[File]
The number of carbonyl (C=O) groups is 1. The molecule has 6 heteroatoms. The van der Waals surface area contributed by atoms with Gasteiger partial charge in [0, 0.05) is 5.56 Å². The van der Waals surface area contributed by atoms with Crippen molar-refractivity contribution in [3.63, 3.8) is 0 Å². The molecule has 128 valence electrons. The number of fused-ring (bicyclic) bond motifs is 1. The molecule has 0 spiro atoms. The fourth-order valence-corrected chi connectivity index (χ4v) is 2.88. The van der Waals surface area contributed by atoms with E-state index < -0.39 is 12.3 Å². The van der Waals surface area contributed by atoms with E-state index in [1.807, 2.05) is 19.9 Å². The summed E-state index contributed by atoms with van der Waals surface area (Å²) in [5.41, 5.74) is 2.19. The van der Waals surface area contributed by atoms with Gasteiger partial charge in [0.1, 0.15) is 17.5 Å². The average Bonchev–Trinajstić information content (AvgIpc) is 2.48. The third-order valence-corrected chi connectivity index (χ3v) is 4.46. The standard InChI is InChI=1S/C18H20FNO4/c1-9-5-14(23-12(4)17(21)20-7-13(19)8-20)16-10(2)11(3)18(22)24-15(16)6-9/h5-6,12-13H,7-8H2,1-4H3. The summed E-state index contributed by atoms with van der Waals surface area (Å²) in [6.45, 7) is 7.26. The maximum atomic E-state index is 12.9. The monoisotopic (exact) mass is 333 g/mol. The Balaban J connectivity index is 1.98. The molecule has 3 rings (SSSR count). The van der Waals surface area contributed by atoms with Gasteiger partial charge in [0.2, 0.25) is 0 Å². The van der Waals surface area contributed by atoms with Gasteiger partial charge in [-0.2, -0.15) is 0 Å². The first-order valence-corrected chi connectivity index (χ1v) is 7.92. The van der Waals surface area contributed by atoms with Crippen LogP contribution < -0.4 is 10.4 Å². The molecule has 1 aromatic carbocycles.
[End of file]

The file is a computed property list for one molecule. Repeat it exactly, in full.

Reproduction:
The number of carbonyl (C=O) groups is 1. The molecule has 6 heteroatoms. The van der Waals surface area contributed by atoms with Gasteiger partial charge in [0, 0.05) is 5.56 Å². The van der Waals surface area contributed by atoms with Crippen molar-refractivity contribution in [3.63, 3.8) is 0 Å². The molecule has 128 valence electrons. The number of fused-ring (bicyclic) bond motifs is 1. The molecule has 0 spiro atoms. The fourth-order valence-corrected chi connectivity index (χ4v) is 2.88. The van der Waals surface area contributed by atoms with E-state index < -0.39 is 12.3 Å². The van der Waals surface area contributed by atoms with E-state index in [1.807, 2.05) is 19.9 Å². The summed E-state index contributed by atoms with van der Waals surface area (Å²) in [5.41, 5.74) is 2.19. The van der Waals surface area contributed by atoms with Gasteiger partial charge in [0.1, 0.15) is 17.5 Å². The average Bonchev–Trinajstić information content (AvgIpc) is 2.48. The third-order valence-corrected chi connectivity index (χ3v) is 4.46. The standard InChI is InChI=1S/C18H20FNO4/c1-9-5-14(23-12(4)17(21)20-7-13(19)8-20)16-10(2)11(3)18(22)24-15(16)6-9/h5-6,12-13H,7-8H2,1-4H3. The summed E-state index contributed by atoms with van der Waals surface area (Å²) in [6.45, 7) is 7.26. The maximum atomic E-state index is 12.9. The monoisotopic (exact) mass is 333 g/mol. The Balaban J connectivity index is 1.98. The molecule has 3 rings (SSSR count). The van der Waals surface area contributed by atoms with Gasteiger partial charge in [0.2, 0.25) is 0 Å². The van der Waals surface area contributed by atoms with Gasteiger partial charge in [-0.2, -0.15) is 0 Å². The first-order valence-corrected chi connectivity index (χ1v) is 7.92. The van der Waals surface area contributed by atoms with Crippen LogP contribution < -0.4 is 10.4 Å². The molecule has 1 aromatic carbocycles.